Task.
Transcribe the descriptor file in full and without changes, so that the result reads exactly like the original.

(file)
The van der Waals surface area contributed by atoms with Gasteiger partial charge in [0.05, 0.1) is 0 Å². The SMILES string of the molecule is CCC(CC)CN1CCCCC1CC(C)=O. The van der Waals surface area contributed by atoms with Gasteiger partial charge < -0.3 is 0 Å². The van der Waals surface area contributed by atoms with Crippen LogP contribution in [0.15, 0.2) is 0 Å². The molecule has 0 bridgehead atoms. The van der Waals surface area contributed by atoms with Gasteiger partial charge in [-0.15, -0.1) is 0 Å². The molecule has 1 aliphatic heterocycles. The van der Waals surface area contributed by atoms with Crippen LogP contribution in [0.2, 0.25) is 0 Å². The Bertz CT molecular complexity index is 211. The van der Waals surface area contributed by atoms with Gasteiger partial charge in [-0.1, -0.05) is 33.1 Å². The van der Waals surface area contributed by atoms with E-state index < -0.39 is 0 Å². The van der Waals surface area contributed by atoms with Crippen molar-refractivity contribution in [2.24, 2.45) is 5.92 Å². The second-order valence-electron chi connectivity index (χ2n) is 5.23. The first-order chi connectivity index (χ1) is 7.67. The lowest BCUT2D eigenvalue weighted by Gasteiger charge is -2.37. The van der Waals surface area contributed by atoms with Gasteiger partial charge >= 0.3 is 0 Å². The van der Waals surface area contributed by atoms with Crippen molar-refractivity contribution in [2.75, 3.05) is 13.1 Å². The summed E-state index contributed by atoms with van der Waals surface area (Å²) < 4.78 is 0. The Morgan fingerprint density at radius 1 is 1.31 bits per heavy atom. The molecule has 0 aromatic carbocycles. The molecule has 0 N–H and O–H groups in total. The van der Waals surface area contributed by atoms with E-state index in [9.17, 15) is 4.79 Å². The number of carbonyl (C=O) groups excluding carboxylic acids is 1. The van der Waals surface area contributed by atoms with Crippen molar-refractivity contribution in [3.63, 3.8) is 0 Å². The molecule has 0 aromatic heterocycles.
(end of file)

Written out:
The van der Waals surface area contributed by atoms with Gasteiger partial charge in [0.05, 0.1) is 0 Å². The SMILES string of the molecule is CCC(CC)CN1CCCCC1CC(C)=O. The van der Waals surface area contributed by atoms with Gasteiger partial charge < -0.3 is 0 Å². The van der Waals surface area contributed by atoms with Crippen LogP contribution in [0.15, 0.2) is 0 Å². The molecule has 0 bridgehead atoms. The van der Waals surface area contributed by atoms with Gasteiger partial charge in [-0.15, -0.1) is 0 Å². The molecule has 1 aliphatic heterocycles. The van der Waals surface area contributed by atoms with Crippen LogP contribution in [0.2, 0.25) is 0 Å². The Bertz CT molecular complexity index is 211. The van der Waals surface area contributed by atoms with Gasteiger partial charge in [-0.1, -0.05) is 33.1 Å². The van der Waals surface area contributed by atoms with E-state index < -0.39 is 0 Å². The van der Waals surface area contributed by atoms with Crippen molar-refractivity contribution in [2.24, 2.45) is 5.92 Å². The second-order valence-electron chi connectivity index (χ2n) is 5.23. The first-order chi connectivity index (χ1) is 7.67. The lowest BCUT2D eigenvalue weighted by Gasteiger charge is -2.37. The van der Waals surface area contributed by atoms with Gasteiger partial charge >= 0.3 is 0 Å². The van der Waals surface area contributed by atoms with Crippen molar-refractivity contribution in [2.75, 3.05) is 13.1 Å². The summed E-state index contributed by atoms with van der Waals surface area (Å²) < 4.78 is 0. The Morgan fingerprint density at radius 1 is 1.31 bits per heavy atom. The molecule has 0 aromatic carbocycles. The molecule has 0 N–H and O–H groups in total. The van der Waals surface area contributed by atoms with E-state index in [9.17, 15) is 4.79 Å². The number of carbonyl (C=O) groups excluding carboxylic acids is 1. The van der Waals surface area contributed by atoms with Crippen molar-refractivity contribution in [3.63, 3.8) is 0 Å². The molecule has 0 aromatic heterocycles.